Walk - Kynance Cove & Lizard Village

Walk information provided with help from Natural England. Map reproduced by permission of Ordnance Survey on behalf of HMSO. © Crown copyright and database right 2021. Ordnance Survey Licence number 100022021.

Route Description

  1. In the National Trust car park at Kynance Cove take the path through the left-hand field to pick up the South West Coast Path at the far end of the field. Follow it around above Pentreath Beach to Caerthillian Cove.

Here the rock  is 'bastite' serpentine, coarse-grained and flecked with large shiny crystals. This was subjected to less pressure on its journey from below, and so it is closer to its original form.

  1. Immediately before you descend to Caerthillian Cove a path leaves on the left. Take this across the grassland, ignoring the good path on your left to take the path that zigzags downhill. Turn left at the bottom and follow the valley inland, turning sharply right onto the lane climbing steeply towards Lizard village. Carry on ahead along Pentreath Lane, past the houses into the village.
  2. From Lizard Green follow the fingerpost signed towards Caerthilian and Kynance to return to Pentreath Lane, retracing your steps past the playing field on the left. Take the footpath on the right at the end of the playing field, forking left a moment later to follow the hedge alongside the field and into the copse beyond. Carry on ahead through the grassland to the road.

There were once two serpentine quarries here. This rock was formed deep below the Earth's crust, in its mantle, some 10 kilometres underground. Enormous pressures, caused by Earth movements, thrust the rock upwards to create an ocean ridge south of the equator. These then bulldozed it onto the southern tip of Britain, which had been a separate landmass until then (see the Kennack Sands and Kuggar Walk). The same pressure and tremendous heat transformed the rock into the two types of serpentine to be seen around the Lizard peninsula today. Brightly coloured and highly ornamental, serpentine is fairly soft, making it easy to work, and it was quarried in several locations around the Lizard. Queen Victoria, visiting Penzance in 1846, ordered several serpentine ornaments for her house on the Isle of Wight. As a result the local serpentine business became a boom industry. There was an extensive serpentine factory on the shoreline at Poltesco, the remains of which have recently been restored (see the Cadgwith & Poltesco Walk).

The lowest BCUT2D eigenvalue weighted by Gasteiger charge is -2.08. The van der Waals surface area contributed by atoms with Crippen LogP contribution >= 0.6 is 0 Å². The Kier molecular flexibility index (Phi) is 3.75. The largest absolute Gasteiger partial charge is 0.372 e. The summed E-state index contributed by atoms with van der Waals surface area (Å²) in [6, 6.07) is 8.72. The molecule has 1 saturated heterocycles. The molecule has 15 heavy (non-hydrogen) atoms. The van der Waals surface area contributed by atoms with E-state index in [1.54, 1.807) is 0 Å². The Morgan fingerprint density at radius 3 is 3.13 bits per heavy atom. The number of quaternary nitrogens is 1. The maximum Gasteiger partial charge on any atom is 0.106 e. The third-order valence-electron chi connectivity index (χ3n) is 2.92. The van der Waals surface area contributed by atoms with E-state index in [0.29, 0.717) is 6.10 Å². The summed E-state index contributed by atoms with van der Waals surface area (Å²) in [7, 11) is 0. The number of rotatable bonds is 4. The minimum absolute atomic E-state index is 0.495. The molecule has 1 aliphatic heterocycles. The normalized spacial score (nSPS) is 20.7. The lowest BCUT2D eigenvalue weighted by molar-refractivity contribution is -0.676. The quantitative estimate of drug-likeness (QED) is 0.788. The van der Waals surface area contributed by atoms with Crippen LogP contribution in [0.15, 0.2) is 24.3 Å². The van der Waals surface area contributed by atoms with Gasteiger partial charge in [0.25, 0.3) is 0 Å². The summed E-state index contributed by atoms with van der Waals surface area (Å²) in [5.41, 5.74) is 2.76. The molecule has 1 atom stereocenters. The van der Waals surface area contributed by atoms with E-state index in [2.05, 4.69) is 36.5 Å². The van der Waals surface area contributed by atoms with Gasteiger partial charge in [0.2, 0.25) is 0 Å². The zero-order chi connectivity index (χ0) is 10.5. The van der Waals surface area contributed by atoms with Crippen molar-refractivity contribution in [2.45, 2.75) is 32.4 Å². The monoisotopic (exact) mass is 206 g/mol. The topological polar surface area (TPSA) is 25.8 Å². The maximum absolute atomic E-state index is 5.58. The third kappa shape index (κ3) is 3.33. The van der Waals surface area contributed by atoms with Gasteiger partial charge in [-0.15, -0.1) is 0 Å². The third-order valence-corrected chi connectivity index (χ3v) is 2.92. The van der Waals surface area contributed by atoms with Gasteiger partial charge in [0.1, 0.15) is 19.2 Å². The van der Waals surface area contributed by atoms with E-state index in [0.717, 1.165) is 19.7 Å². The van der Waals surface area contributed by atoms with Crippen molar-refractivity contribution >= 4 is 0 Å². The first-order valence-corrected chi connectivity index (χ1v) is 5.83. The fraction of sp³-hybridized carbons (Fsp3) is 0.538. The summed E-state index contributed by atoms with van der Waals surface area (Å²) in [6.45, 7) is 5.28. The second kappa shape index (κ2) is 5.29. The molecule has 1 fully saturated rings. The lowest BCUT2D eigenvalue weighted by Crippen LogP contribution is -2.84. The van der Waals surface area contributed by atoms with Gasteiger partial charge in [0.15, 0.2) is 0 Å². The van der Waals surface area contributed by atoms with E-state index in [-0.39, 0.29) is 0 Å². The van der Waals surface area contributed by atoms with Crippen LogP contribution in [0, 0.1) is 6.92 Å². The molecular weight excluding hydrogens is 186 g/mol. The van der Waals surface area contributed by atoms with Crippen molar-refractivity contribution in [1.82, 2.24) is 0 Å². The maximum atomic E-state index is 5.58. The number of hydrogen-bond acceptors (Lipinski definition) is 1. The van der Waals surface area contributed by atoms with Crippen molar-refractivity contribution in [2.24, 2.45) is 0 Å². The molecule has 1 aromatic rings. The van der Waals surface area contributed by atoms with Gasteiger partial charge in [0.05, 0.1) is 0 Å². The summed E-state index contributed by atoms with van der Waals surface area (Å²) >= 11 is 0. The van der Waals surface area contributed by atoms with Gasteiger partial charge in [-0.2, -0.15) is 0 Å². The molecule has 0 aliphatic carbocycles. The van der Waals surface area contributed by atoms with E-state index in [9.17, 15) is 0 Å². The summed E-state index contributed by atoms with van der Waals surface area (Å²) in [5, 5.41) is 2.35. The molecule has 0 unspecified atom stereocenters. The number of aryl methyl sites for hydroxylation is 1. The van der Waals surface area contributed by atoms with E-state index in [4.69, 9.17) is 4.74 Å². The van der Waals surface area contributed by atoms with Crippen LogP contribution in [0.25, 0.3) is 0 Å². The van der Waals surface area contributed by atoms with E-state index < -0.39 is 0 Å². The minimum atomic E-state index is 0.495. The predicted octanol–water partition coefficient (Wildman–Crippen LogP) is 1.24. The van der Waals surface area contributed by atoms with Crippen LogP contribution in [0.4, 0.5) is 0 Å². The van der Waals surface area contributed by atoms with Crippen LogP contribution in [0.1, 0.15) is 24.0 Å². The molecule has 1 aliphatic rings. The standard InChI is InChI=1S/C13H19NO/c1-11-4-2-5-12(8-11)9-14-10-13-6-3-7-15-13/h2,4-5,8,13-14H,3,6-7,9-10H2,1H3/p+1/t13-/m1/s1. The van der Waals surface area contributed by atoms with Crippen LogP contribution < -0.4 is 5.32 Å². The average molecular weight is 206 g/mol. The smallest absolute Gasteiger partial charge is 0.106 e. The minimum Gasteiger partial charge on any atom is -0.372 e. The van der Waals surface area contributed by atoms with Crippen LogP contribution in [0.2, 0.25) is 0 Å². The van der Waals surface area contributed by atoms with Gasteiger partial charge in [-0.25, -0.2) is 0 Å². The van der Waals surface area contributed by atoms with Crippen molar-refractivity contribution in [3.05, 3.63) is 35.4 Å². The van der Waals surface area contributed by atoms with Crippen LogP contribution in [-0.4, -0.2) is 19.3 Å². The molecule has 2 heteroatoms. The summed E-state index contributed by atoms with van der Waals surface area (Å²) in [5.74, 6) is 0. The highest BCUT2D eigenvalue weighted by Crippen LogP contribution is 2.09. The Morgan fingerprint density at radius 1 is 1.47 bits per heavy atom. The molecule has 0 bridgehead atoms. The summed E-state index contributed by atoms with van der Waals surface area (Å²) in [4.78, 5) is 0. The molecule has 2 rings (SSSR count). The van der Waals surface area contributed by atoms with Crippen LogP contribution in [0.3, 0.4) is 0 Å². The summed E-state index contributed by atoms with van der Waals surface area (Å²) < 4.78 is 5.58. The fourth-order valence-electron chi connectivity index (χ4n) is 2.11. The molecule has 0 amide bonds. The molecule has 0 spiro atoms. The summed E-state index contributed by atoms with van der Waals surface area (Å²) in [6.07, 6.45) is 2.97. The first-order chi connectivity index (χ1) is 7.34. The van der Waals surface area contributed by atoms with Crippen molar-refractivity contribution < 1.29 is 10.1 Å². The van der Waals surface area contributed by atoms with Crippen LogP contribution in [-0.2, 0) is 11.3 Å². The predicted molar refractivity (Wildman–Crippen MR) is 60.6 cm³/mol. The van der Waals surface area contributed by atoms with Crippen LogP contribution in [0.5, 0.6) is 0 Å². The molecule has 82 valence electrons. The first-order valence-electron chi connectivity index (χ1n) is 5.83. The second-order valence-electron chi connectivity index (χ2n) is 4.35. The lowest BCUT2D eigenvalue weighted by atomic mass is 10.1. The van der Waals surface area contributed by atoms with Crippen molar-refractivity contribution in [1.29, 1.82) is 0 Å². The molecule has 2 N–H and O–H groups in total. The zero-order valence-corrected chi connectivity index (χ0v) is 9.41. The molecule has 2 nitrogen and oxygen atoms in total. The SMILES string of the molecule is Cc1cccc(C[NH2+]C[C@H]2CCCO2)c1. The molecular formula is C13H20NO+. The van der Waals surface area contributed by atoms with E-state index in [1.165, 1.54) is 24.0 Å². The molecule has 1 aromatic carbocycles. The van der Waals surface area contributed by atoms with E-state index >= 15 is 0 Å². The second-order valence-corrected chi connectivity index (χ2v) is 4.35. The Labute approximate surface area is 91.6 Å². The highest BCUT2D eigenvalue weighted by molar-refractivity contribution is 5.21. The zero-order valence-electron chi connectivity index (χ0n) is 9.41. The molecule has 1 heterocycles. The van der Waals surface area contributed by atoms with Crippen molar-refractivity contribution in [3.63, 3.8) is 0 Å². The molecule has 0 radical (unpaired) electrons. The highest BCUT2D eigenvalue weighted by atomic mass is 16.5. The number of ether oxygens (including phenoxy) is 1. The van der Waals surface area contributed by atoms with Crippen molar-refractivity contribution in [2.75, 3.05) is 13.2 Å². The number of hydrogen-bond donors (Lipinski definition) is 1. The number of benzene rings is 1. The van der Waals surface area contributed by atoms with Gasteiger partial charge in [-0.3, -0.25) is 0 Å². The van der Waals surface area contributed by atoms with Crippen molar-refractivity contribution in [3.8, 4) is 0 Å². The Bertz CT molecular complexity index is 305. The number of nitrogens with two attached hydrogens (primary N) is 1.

In the second half of the nineteenth century the railway arrived in Cornwall. Other visitors followed the Queen's example and Kynance Cove became a very popular tourist destination. Among the Victorian visitors was 'Water Babies' author Charles Kingsley, who came here with his friend, the Reverend C.A.Johns. Kingsley was a botanist of some repute as well as a novelist, and no doubt he pointed out the many different species of plant as they strolled through these meadows. Rev Johns exclaimed: 'If I throw my hat on the ground, wherever it lands there will be at least 10 species of wild plant underneath!' Look out for a rare green-winged orchid among the celandines and ox-eye daisies, and the yellow flowers of the creeping bird's-foot trefoil, as well as the red threads of the parasitic dodder, wound around the gorse bushes.

  1. Continue straight ahead on the road towards Kynance Cove, taking the path on the right just after the bungalow on the corner. Follow the path across the downs and on to the road above the beach car park at Kynance.

The open ground here is one of the few areas in Britain of the rare Cornish heath. In spring and summer the bushes are brimming with songbirds such as robins, blackbirds, wrens and various warblers, with stonechats scolding from their nests. In autumn look out for whinchats, ring ouzels, black restarts and pied flycatchers.

  1. Ignoring the car park (unless you want to finish the walk here), turn right on the gravel path before it and follow it around above the cove, ignoring the path on the right when the road bears left but taking the path on the left to cut off the right-hand bend a short while later.
  2. Reaching the road again, turn left and carry on around the sharp right-hand bend to take the path on the left just beyond. This will take you down past the café and toilets to the beach.

The Cornish name for Kynance is Porth Keynans, meaning 'ravine cove'. There has been a settlement here since before the eighteenth century, and a café here from the following century.

The purply-brown rocks in the middle of the cove are formed of 'tremolite' serpentine. This banded rock has fine grains as a result of the pressure that was applied to it as it surfaced through the Earth's crust. Because it was once molten, there are no fossils in it, and it readily absorbs heat and on a sunny day can be very hot to touch. The pebbles on the beach are of different rocks - white granite and pink gneiss - which were probably brought up from the Earth's crust as the serpentine passed through.

  1. Cross the beach to climb the steps on the far side to return to the car park.
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